In 1935, a year before his triumphant performances in the Berlin Olympics, Jesse Owens said, “I’ve already reached my peak. Peacock is just now reaching his. He’s a real athlete. I don’t know whether I can defeat him again.” Owens was not being falsely modest. He had been beaten by Eulace Peacock in five straight races and Peacock was being lauded by the former sprint champion Charles Paddock as the only solid bet to make the Olympic team while Owens was “pretty much burned out.”
What happened? Why don’t we know the name Eulace Peacock today?
Jesse Owens’s greatest rival was much like him. They were born less than a year apart, both in Alabama into sharecropping families who migrated north, Peacock to New Jersey, Owens to Cleveland. After distinguished high school careers, Peacock went on to run track at Temple University on a scholarship while Owens was starring at Ohio State.
Their rivalry built at a distance through the Summer of ’35 as they challenged and re-set world records in multiple events. After a spectacular performance at the Big 10 Championships in May (three world records broken in 45 minutes!) Owens was considered the favorite two months later when they met in head-to-head competition at the National Amateur Athletic Union Championship.
Not so fast. In what was called by a New York Times sportswriter “one of the greatest double upsets in the history of track,” Peacock shocked the world, beating Owens in the 100-meter dash and the long jump. Solidifying his standing as the premier track athlete in the world, Peacock went on to beat Owens in their next three sprints. It was at this point that Owens conceded that Peacock may well be the superior talent.
What Happened Next?
A month later, Peacock’s hamstring popped while he was running for the US National Team in Milan, sidelining him for several months. He broke down several more times in the run-up to the Olympic trials in ’36, failing to make the team that would compete in Berlin.
At the Games, Owens won gold in the 100 and 200 meter sprints, the long jump, and the 4 x 100 relays, decisively undermining Hitler’s notions of Aryan racial superiority. He returned to a hero’s welcome in the States, the most famous athlete in the world. He could not stay in many hotels, was snubbed by FDR, and had to race against horses, greyhounds and trains for a while to capitalize on his fame, but that’s another sad story, a different flavor of bittersweet.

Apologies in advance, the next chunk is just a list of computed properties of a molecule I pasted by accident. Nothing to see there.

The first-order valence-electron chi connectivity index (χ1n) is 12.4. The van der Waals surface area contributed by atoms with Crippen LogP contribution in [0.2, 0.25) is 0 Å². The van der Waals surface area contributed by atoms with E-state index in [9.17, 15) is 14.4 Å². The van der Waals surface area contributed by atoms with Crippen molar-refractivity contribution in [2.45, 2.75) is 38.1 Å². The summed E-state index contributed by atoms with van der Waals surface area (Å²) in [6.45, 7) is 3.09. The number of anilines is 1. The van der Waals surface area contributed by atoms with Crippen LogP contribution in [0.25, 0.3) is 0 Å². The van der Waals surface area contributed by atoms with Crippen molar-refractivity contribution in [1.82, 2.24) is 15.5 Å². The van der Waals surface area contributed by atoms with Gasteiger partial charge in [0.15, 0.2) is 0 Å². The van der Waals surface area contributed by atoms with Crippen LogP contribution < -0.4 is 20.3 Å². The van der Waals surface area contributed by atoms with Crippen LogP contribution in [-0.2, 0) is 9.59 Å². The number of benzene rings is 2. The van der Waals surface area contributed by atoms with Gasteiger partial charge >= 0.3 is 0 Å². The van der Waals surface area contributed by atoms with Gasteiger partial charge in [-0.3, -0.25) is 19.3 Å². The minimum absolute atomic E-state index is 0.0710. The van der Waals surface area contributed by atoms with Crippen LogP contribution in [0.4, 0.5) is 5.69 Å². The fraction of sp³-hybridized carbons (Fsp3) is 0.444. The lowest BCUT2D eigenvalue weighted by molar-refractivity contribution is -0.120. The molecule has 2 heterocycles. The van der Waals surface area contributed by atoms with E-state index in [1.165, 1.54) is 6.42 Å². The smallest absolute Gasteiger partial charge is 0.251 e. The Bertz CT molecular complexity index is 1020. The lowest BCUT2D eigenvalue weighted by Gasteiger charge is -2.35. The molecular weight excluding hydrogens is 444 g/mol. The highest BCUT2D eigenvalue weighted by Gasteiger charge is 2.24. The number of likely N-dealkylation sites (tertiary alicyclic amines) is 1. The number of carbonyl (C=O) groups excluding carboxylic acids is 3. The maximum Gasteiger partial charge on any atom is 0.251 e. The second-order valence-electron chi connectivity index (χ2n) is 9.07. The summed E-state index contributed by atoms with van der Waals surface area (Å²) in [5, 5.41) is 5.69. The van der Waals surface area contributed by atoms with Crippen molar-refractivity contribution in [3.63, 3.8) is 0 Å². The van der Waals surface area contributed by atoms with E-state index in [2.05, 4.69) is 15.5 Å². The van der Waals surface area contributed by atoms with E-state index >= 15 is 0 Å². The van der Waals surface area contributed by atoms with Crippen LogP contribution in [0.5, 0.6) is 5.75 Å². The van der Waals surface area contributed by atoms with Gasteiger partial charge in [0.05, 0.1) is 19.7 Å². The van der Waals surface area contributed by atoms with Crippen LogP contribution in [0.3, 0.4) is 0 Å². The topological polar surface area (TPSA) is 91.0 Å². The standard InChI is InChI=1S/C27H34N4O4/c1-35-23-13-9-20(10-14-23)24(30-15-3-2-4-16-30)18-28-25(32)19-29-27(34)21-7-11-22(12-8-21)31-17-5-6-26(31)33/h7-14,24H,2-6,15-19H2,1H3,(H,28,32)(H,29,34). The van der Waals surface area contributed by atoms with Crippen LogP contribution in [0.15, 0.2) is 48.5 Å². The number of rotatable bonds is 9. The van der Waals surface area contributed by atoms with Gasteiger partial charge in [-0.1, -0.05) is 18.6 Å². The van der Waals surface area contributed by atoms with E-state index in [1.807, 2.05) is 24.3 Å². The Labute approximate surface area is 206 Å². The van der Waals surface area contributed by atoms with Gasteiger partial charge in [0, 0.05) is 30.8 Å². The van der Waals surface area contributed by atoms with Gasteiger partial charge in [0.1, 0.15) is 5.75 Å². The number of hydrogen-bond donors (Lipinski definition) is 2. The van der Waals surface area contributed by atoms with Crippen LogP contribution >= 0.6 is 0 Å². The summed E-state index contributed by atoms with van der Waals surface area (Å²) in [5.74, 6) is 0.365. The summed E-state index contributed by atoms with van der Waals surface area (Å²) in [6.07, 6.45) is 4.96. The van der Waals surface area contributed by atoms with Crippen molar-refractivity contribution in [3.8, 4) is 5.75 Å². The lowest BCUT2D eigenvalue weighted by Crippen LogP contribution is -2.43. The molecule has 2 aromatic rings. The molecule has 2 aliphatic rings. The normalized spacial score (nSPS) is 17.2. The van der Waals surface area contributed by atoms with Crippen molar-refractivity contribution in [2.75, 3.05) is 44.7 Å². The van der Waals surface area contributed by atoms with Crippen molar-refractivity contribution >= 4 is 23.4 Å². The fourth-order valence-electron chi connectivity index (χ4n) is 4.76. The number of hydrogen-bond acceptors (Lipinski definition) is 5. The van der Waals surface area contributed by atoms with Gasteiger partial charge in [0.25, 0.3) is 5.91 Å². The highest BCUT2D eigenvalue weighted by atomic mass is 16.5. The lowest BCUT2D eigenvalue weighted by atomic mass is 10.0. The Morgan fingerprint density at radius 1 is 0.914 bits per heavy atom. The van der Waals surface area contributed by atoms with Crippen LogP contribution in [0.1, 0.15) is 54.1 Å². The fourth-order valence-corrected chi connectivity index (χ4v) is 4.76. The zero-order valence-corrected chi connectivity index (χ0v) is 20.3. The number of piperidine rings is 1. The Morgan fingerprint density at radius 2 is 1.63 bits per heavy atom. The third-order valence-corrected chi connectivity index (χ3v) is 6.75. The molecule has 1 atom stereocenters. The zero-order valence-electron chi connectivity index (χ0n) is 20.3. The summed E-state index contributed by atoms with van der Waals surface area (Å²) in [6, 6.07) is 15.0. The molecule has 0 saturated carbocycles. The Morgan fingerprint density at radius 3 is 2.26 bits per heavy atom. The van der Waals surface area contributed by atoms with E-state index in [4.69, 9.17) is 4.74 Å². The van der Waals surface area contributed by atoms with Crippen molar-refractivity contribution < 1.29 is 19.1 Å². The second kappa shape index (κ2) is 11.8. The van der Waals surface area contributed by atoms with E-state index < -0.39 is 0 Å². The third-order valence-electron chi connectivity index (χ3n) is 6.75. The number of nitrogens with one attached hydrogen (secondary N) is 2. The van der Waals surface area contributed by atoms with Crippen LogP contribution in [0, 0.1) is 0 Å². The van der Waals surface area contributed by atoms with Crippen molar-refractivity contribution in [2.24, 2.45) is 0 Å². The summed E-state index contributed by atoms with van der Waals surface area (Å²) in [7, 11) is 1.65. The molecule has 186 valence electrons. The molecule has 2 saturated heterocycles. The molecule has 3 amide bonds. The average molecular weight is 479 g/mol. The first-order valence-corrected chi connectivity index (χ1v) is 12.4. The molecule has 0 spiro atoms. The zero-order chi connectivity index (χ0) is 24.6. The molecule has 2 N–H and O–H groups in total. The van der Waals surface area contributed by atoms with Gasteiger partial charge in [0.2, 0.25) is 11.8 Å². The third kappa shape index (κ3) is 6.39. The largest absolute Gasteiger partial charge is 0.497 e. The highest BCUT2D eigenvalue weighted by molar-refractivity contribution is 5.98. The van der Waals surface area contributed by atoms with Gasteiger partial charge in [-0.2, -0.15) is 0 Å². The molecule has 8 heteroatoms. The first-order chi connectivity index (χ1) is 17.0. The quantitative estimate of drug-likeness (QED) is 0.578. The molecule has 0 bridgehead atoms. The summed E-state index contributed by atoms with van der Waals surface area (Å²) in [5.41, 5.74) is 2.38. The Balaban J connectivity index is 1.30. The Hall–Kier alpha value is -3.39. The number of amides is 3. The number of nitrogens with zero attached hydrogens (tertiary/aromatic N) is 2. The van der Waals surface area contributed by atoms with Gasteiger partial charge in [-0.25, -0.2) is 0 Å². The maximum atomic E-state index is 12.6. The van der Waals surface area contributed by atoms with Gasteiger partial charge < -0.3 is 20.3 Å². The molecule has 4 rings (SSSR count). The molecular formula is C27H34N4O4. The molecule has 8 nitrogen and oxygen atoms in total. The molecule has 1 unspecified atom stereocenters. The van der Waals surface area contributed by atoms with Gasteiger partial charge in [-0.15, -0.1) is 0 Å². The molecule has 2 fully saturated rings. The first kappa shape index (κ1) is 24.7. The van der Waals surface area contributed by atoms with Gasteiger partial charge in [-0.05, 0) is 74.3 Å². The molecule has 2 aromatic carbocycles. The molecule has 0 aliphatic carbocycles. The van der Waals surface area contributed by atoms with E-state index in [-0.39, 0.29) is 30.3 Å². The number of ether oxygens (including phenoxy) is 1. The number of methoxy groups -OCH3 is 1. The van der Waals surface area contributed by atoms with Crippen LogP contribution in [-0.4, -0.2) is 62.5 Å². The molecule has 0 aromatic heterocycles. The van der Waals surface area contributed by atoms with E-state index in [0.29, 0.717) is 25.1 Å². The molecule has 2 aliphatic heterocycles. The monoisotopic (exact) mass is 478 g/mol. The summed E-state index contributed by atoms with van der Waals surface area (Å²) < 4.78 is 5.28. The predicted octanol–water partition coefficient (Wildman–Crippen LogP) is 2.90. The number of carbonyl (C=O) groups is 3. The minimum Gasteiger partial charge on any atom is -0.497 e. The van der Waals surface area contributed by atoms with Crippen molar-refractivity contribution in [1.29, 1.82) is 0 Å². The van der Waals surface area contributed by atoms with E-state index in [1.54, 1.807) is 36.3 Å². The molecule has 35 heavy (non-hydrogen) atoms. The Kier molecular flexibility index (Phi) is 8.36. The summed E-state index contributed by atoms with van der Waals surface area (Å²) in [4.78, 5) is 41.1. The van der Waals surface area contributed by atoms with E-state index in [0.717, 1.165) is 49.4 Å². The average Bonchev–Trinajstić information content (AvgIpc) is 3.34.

The Olympics were canceled in ’40 and ’44 due to WWII. By ’48, Peacock had retired from track. In the years after graduating from Temple, he worked for the New York Board of Education and the IRS, and served in the Coast Guard during the war, where he coached the track team to great success. Later, he owned and operated a liquor store, a car rental agency, an ice cream distribution business and – together with Jesse Owens – a wholesale meat company in Harlem and the Bronx. He also served as a judge at college track championships and Olympic qualifying events.
Where Are They Now?
Peacock died in 1982, two years after Owens. They are both members of the US National Track and Field Hall of Fame.
By virtually any metric you prefer – books published, documentaries produced, articles written, on-line searches performed – the story of Jesse Owens outranks the story of Eulace Peacock by many orders of magnitude.
In Also-Ran-Land we are not only allowed to speculate upon the answers to “What If” questions, we are obliged to. So, it says here that, absent the injury, Peacock makes the Olympic team in ’36 and competes in Berlin. Peacock takes gold in the long jump. We’re giving Owens the two sprints, where Peacock takes silver. They share gold in the relay, which Peacock opens and Owens anchors. (Peacock’s style was more driven and grinding – great out of the blocks – whereas Owens was upright and regal, seeming to float above the track – perfect for that final unencumbered glide to the tape.)
They remain close friends after the Olympics. Instead of racing horses and dogs, they will stage events racing each other. Both athletes are honored by FDR before one of their joint exhibitions, where the public setting allows the president to overcome the cowardice, I mean political calculation that would otherwise counsel ignoring them.
In the iconic photos of the era, you will now see two African-American champions speeding past the grandstand, where the Fuhrer’s expression is even more stoic, his mouth more clenched, his eyes even more petty and angry, than they were in real life.